Ongoing Svitzer tug of war threatens grain exports


In mid November, Tug boat operator, Svitzer attempted to lock out their employees indefinitely, leaving Aussie ports crippled, with export and import activities frozen. It didn’t happen this time due to legal action, but the problem hasn’t gone away.

The immediate threat of a port lockout crisis has ended, but medium term risks to producers are still posed by the increasingly escalating battle on the waterfront between tug boat crews, represented by their unions the MUA, AIMPE; and their employer Svitzer (a subsidiary of Maersk). The continuing dispute has the potential to have an impact upon grain export logistics, port storage availability, farm input availability and ultimately grain pricing. In some cases, like in WA, security of supply for key transport inputs such as diesel could again be threatened, and along with it the ability to plant, harvest, and transport grain.

In mid November, Svitzer attempted to lock out their employees and cut off their paycheques for an indefinite period; however this action was quashed in court by the full bench of the Fair work Commission (FWC). The reasoning behind the ruling was that the lockout action threatened significant damage to the Australian economy and the welfare of out population. Because Svitzer has an effective contractual monopoly on tug boat services across 17 key ports in Australia, many ships would be unable to berth and depart, which would have had significant impact upon the grain export and logistics industry. The fight is far from over yet though, with industrial action having the potential to begin again in the future, and potentially escalate into dangerous territory again.

Tug boat crews work long and irregular hours, away from their families, sometimes in dangerous conditions, with qualified tug master & engineers taking home in the region of 200-400K p.a. plus penalties. The workforce is highly skilled and specialised, with the required suites of competency certificates taking years of experience to accumulate, and are often highly port specific. The MUA claims that Svitzer wants reduce paycheques, and erode working conditions, while workers are looking for a modest payrise. There are big bikkies involved in this argument, which has dragged on three years now, and with such a yawning gap in expectations, a resolution is unlikely to be met, and could take a sudden turn, so this is a situation that should be monitored closely.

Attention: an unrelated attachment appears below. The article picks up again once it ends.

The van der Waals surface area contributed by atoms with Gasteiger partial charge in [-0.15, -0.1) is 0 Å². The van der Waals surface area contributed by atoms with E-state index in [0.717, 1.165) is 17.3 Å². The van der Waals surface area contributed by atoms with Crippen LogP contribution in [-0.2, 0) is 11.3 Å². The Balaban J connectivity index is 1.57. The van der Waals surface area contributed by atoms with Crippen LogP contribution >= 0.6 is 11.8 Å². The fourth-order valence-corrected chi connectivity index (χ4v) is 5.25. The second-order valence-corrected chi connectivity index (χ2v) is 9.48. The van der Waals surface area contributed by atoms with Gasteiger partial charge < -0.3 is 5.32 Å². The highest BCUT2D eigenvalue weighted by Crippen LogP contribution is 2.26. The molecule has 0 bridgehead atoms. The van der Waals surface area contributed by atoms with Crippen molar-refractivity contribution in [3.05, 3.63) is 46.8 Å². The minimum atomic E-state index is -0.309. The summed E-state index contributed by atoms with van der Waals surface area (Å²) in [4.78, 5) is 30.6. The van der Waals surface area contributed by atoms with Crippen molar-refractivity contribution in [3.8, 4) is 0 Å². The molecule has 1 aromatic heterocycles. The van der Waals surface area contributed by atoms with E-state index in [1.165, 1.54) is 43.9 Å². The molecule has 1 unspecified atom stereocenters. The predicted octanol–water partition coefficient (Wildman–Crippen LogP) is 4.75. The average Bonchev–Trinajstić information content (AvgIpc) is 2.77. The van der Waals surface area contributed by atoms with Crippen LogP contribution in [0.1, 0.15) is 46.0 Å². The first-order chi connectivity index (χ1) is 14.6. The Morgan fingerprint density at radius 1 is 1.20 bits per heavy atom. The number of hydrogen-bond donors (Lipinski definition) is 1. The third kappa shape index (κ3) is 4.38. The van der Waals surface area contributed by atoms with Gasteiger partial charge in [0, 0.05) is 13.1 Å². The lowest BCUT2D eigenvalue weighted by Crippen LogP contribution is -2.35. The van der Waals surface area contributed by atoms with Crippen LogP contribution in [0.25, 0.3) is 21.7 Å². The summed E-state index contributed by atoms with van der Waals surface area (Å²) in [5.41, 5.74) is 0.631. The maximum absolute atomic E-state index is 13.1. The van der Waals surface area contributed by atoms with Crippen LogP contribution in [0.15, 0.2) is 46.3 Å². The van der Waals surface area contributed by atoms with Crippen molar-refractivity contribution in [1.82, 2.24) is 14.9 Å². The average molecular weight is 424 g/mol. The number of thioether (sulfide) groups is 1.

To provide some context to the direct ramifications of the dispute on port operations so far, within a short one month period over OCT/NOV 2022, over 250 instances of industrial action instigated by maritime unions have occurred, culminating in 2,000 manhours of work stoppages, or 3 hours per man in the 600 strong workforce. The nature of these has allegedly been largely administrative or minor in nature so far, such as refusing shift changes, overtime, not answering phones after hours and no flexibility on breaks. Treasury research indicates that the 17 key ports Svitzer services represent over 65% of Australian imports, with Svitzer’s influence over grain export capacity also substantial.

The good news is that Fair Work Australia (FWA) has banned both parties from further industrial action for a period of six months, meaning that Australian exports and imports should, in theory be safe from disruption until May 2023.  While protected actions are banned, this has not precluded Svitzer from seeking to terminate the existing enterprise (pay) agreement with its workers, with that hearing scheduled to be heard on December 8th,, 2022. If Svitzer is successful, it’s workers will then be paid under the Marine Towage Award 2020. Under this award, table 14.1 indicates that a Master & Engineer’s minimum weekly pay would then only be $1,324.90 per week, ~69K p.a. although substantial overtime, allowances & special voyage payments are also applicable in addition. Analysis from unions such as the MUA indicates that the switch to the award would result in Svitzer being able to legally reduce final take home pay by around 47%, and be exposed to reduced redundancy costs in the event of a downsizing of operations. Svitzer has reportedly indicated to the unions that it will not immediately reduce pay rates, however, any termination of the enterprise agreement will provide powerful leverage in future rounds of negotiation.

If the termination is granted, the act of suspending the guillotine of potentially deep pay cuts over employees will undoubtedly impact morale & productivity negatively, and with it, the efficiency of our ports. Unhappy, underappreciated, and anxious employees are unlikely to give that extra 10% of effort.

What does it mean?

The Svitzer tug boat employee lockout last month was successfully stymied though legal channels, but the underlying pay dispute problem on the waterfront that sparked the crisis in the first place has still not been dealt with. A six month ban on industrial action has been put in place, which should give Australian industry some room to breathe, but one thing that cannot be controlled is the impact of low workplace morale impacting productivity on the ports till this is resolved, which will undoubtedly slow grain exports. In May 2023, industrial action can start again, so the situation should be monitored closely.

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Key Points

  • Svitzer tug boat pay dispute almost lead to port stoppages on Nov 18th.
  • Ongoing dispute could impact grain exports, tractor, & fuel imports.
  • 6 month ban on industrial action provides reprieve for industry & economy, but won’t prevent damage to workplace morale and productivity.

Click on figure to expand

Click on figure to expand

Data sources: Svitzer, FWA, MUA, Qube, AFR. 

Photo Credit: Adam Meyer- “Canola Salt Lake Harvest”

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